November 16, 2016
By Heide Brandes
OKLAHOMA CITY – On Wednesday, the Oklahoma Legislature welcomed 32 new representatives and 13 new senators in the traditional swearing in ceremony, and an organized group of citizens were on hand to witness the event and share their priorities with lawmakers new and established.
Let’s Fix This OK, organized by Andy Moore of Oklahoma City, describes it as “Regular folks who believe in a better Oklahoma. We're a nonpartisan nonprofit that helps people become actively involved with their government.” The group, which organized citizen efforts at the Oklahoma Capitol earlier this year, said they were present for the swearing in so lawmakers would know that citizens were passionate about state government.
“We are here to help regular people interact and meet their senators and representatives,” Moore said. “We are here to see the swearing in and let them know that from day one, we are invested and that the public is interested in working with them. I think there is a perception that the public doesn’t care, and that’s not true. It goes both ways. There is a perception that lawmakers don’t care, and that’s not true either.”
While fixing Oklahoma’s budget woes were at the top of most attendee’s list, Moore said having the public and the legislature interact with each other is a step in opening transparency and starting dialogue.
Kandyce Mitchell, a board member for Let’s Fix This, said she attended in an effort to educate the public on how to engage with their lawmakers.
“We want them to know how to engage and invite them to engage with their legislators to let their concerns be heard,” she said. “I’m really encouraged for the coming session. I think the legislature will have to dig deep to find ways to fund teachers’ raises. I hope they will look closely at tax incentives for oil companies, and I hope they keep the Oklahoma film rebate.”
A decline in the Oklahoma economy and the practice of “one-time” funding solutions has put a burden on Oklahoma’s budget. The new legislature is predicted to face an additional $600 to $700 million budget hole for the upcoming session.
Education took a big hit in funding following the budget shortfall this year. The state's $1.3 billion budget deficit led to $74.4 million in cuts to public education. Oklahoma City Public Schools alone laid off 208 teachers, 100 central office administrators and 100 operations workers in addition to cutting funding for supplies, textbook orders and maintenance.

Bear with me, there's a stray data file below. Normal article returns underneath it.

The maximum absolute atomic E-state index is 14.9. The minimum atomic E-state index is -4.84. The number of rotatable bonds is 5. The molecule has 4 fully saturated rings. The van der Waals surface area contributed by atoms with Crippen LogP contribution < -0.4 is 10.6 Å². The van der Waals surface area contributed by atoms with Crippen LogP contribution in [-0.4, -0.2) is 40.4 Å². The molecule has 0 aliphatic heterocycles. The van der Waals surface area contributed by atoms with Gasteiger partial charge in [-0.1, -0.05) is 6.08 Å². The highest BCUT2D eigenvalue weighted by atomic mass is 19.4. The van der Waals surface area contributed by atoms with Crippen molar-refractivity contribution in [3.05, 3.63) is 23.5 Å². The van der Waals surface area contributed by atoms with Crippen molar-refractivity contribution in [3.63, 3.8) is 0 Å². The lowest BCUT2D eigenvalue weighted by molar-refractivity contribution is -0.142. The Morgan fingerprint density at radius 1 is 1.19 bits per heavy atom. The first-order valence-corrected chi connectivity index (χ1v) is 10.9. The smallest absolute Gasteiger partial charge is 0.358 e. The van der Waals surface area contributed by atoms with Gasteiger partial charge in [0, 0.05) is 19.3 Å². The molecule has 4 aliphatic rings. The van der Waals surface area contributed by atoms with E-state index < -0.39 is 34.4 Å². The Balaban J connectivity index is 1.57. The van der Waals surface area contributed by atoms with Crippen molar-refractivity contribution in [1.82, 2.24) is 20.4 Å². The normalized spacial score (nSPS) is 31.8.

A one-time state funding solution allowed the district to hire most teachers. On election day, voters declined to pass a 1 percent increase in sales tax to pay for a $5,000 pay increase for teachers, leaving incoming legislators with the task of finding a way to fund education and grant teacher pay raises.
Carol Bush, Representative for District 70, is one of the new lawmakers who will tackle that issue in 2017.
“My number one concern is the budget issue,” she said. “We need to develop a long-range strategic financial plan where our expenses match our goals. I don’t believe there is enough transparency and accountability, and those were the reasons I decided to run.”
Although Tuesday was the first time Bush had heard of Let’s Fix This OK, she said she agreed with the mission of the organization.
“I ran on the ticket of a government set up for the people, by the people,” she said. “We should represent our constituents. One of my goals is to have a twice-a-month newsletter to my constituents and also hold town meetings so the public can know what is going on. We should be the people’s voice.”
After the Nov. 7 election, Oklahoma is currently a Republican trifecta, which means Republicans hold the majority in the Senate and House, as well as the governorship. Republicans control the state Senate with 42 seats to Democrats' six seats and control the state House with 75 seats to Democrats' 26 seats.
On Tuesday, the House Republican caucus elected and reaffirmed Rep. Charles McCall of Atoka as House speaker-elect. He ran unopposed in the election this year.
Rep. Harold Wright of Weatherford was chosen as speaker pro tem-elect. The caucus chairman will remain with Rep. David Brumbaugh of Broken Arrow.
In April, Sen. Mike Schulz of Altus was voted to become the next president pro tem of the Oklahoma Senate, which was held by term-limited Sen. Brian Bingman of Sapulpa.